Visually impaired people & the role of family and friends

Text by Reddit user Blind Insider

Family plays a very important role for the affective and emotional development of individuals. It is the core where our cognitive abilities, our values and our character will develop.

For visually impaired people, the way they interact with their family will directly influence their development as an active and productive member of the society.

For a visually impaired person to feel fully integrated within their family, all members have to accept their differences in an inclusive way.

They must recognize that everyone has limitations, different tastes and preferences that make them different but equally valuable.

It is also important that they talk about visual impairment in a candid way, without prejudice and mockery.

When this happens, the visually impaired person will feel relaxed and with a greater sense of self-esteem.

And speaking of self-esteem, it is necessary for the family to always motivate the visually impaired person. They have to put aside negative phrases such as: "you will not be able to do it", "it is dangerous for you", "you should not try this given your condition", "leave that. I will do it", "I am here to do things for you", etc.

It is best to encourage the person with a disability at all times to feel useful and safe. Phrases such as: "you got this", "yes you can", "try again", "do not give up", "I believe in you", "do not feel intimidated" etc.; create a different approach that will help them not to use their disability as an excuse.

It is also very important that the family instills values such as, love, positive thoughts and a sense of belonging.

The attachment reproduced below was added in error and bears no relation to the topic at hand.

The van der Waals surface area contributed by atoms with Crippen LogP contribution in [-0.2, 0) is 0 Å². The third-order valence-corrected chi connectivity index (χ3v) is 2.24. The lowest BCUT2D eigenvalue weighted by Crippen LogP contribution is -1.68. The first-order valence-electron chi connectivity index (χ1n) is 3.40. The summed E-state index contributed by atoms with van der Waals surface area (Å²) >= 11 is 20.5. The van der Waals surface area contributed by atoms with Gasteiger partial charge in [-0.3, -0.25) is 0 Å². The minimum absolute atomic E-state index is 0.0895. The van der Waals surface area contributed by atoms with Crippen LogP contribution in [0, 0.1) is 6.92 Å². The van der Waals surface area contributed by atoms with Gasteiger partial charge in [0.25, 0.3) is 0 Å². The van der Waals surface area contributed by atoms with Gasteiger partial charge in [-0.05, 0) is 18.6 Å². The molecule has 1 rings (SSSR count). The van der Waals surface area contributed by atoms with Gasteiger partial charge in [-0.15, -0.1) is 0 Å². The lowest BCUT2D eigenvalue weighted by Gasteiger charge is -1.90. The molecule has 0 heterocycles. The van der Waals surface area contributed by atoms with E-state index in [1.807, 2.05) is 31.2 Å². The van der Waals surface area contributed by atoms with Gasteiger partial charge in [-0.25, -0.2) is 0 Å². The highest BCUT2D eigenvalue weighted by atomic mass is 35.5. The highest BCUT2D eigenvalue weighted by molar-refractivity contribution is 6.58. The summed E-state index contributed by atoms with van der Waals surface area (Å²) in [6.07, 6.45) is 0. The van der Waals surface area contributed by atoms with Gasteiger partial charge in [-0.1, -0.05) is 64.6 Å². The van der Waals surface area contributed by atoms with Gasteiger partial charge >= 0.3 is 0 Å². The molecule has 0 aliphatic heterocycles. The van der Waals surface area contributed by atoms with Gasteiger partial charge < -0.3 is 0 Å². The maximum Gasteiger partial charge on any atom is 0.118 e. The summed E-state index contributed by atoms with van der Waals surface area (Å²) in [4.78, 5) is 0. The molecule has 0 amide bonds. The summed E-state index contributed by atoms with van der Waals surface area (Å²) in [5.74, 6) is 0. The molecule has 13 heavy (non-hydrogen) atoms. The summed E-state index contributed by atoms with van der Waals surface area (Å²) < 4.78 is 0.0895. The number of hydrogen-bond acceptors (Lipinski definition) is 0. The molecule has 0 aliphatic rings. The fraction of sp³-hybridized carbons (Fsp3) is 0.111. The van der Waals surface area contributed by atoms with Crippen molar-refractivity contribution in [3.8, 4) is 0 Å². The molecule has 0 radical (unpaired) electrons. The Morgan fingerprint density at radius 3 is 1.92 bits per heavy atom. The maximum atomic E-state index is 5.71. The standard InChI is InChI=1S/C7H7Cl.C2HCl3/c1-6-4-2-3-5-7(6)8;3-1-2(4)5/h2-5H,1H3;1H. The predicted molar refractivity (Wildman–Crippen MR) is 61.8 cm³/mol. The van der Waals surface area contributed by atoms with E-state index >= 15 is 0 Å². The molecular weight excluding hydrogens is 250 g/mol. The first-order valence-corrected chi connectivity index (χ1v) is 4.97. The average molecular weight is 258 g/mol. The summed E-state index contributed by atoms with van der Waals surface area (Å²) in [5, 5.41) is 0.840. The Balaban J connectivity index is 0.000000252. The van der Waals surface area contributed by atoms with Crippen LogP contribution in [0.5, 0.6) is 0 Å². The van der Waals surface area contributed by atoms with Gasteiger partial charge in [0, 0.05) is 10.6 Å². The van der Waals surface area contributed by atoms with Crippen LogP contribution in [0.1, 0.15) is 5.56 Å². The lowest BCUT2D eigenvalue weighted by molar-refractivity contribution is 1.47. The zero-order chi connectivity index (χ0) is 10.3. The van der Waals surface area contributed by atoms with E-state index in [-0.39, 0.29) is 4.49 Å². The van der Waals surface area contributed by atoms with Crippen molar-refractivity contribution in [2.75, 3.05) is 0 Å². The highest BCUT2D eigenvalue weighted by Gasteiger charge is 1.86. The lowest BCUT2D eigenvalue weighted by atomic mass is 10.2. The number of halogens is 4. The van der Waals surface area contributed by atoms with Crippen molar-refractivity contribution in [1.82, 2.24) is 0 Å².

When visually impaired people can express themselves within their family without fear of rejection, being judged or being attacked, they will behave towards others in the same way.

When living within a loving environment, the visually impaired person can also help others in a similar situation understand what is happening to them and overcome it. That is why it is important that feelings are always expressed in a calm and positive manner.

It is also important that the visually impaired person is not isolated from society or family activities.

Although stepping outdoors should ideally be carried out in safe environments, it is essential to go out into the world for people to generate a sense of trust and self-sufficiency.

Isolating a visually impaired person will make them feel insecure, nervous, with difficulties in establishing personal and professional relationships and above all, it will make them feel unhappy.

Therefore, it is best to include them in as many activities as possible. From those inside of the house to those that happen outside; these may be: cleaning the house, learning to cook, adapted education, and in extracurricular sporting activities, recreation and entertainment.

Many visually impaired people like going to the supermarket, eat out, watch audio-descriptive movies, walk around the park, go shopping for clothes, have coffee with friends or play board games.

The family should ask the visually impaired person what activities they prefer, which activities they feel comfortable with, and which they could help them do better. Bearing in mind that helping them does not imply doing everything for them but teaching and helping them out.

In the same way, it is necessary that the relatives of a person with visual impairment receive aid and support from other people.

They may need to reach out to groups made up by family members of other persons with disabilities or professionals who could provide guidance.